“Once more unto the breach, dear friends, once more;
Or close the wall up with our English dead!”
Henry V, Act III, William Shakespeare (first performed in the Summer of 1599)
In these oft quoted lines, King Henry V is rallying his men at the siege of Harfleur, 1415, asking them to make one final attempt to take the French township or die trying.
The siege was part of the ‘Hundred Years War’, where England repeatedly sought to assert a claim to the French throne. This small parchment document tells part of the story of one man who fought in these conflicts, Alan Lestraunge, a local Warwickshire lord.
This is essentially the presumptive will of Alan Lestraunge. It is dated 8 May 1417 and gives a personal connection to its time. Lestraunge left Warwickshire to fight under Henry V in 1417, a couple of years after the siege of Harfleur and the famous battle of Agincourt, which took place later the same year. This document reminds us that the battles of the past, so vividly dramatised by Shakespeare, involved the loss of real men. The record shows Lestraunge ensuring his daughter will be provided for in his absence, as he heads off to war to serve the King, as was his obligation within the feudal system.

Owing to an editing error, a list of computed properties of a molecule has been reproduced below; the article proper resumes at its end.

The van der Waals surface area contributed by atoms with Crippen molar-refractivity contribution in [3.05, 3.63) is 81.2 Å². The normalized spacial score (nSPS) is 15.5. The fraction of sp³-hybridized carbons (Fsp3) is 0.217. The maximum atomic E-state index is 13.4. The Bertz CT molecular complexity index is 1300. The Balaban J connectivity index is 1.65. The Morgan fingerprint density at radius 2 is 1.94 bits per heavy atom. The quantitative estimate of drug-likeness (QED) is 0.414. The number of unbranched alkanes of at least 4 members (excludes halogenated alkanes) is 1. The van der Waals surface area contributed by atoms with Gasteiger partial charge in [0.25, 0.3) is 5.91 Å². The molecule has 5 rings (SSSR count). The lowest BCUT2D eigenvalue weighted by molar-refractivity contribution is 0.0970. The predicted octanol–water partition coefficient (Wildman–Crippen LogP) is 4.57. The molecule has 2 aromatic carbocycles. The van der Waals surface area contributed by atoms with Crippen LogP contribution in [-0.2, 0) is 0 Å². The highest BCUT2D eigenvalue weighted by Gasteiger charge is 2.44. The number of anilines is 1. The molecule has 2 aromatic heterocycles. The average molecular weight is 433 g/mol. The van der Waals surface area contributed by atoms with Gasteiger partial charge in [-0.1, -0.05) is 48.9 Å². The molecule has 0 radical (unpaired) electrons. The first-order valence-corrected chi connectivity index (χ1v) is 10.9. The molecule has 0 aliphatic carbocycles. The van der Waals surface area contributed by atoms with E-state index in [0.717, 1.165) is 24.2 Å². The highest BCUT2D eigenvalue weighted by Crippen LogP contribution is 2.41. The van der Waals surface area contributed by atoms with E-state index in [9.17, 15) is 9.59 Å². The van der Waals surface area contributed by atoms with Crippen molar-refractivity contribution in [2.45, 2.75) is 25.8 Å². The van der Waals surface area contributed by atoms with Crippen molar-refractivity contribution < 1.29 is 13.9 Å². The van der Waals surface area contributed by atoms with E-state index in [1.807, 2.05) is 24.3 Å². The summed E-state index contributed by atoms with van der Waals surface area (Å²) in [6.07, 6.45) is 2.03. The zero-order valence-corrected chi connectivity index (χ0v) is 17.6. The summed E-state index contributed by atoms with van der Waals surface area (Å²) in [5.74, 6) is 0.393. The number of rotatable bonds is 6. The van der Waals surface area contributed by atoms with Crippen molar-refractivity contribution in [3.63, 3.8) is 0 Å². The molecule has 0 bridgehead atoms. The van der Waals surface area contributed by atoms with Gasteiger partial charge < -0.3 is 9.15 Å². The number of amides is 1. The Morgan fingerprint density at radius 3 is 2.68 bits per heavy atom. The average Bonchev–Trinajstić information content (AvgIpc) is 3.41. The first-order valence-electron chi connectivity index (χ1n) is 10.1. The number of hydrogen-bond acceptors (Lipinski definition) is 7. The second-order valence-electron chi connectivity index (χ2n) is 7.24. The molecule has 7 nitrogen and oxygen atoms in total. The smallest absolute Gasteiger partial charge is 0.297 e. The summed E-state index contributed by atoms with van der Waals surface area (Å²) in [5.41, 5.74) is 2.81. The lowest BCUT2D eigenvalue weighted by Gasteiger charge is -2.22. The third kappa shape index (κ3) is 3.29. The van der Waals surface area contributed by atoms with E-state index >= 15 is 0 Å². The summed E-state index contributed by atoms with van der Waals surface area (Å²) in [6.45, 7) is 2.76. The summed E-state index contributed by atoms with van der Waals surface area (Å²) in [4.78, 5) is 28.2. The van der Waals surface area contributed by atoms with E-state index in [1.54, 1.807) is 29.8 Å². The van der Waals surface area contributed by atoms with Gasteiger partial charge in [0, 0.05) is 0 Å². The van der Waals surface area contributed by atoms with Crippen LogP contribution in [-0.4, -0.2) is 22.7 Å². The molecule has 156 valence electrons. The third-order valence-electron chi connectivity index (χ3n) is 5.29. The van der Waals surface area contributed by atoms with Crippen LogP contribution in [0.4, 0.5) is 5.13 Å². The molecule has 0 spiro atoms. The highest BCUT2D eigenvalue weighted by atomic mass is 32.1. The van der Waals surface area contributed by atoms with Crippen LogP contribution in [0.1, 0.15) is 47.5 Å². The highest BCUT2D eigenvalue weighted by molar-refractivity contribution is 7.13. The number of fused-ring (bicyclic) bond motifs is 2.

The document takes the form of an enfeoffment, in which a group of trustees (known as feofees) were entrusted with land for it to be managed as dictated in the agreement. Here the trustees are asked to ensure Alice has food, clothing and all the necessities of life. Lestraunge also requests that the land should be transferred to Alice on the event of his death. This is notable, as without this agreement, the land would have otherwise passed to the nearest male heir, via the laws of primogeniture.
We know from another document in the archive (SBT Archive Ref: DR37/1/2795) that Lestraunge lost his life in France. The same document also confirms that his land was conveyed, as per his wishes, to his daughter Alice. We also know there are documents in other archives that tell us more of his story. If you have any information on this Alan Lestraunge, please do let us know.
It was nearly two hundred years after Lestraunge left Warwickshire that Shakespeare’s dramatisation of the life of Henry V was first performed, in the summer of 1599. Through Shakespeare’s great literary work, such battles have become imprinted on the English subconscious. Here we are now looking back almost 600 years later at the final wishes of man who paid the ultimate price for his part in those conflicts.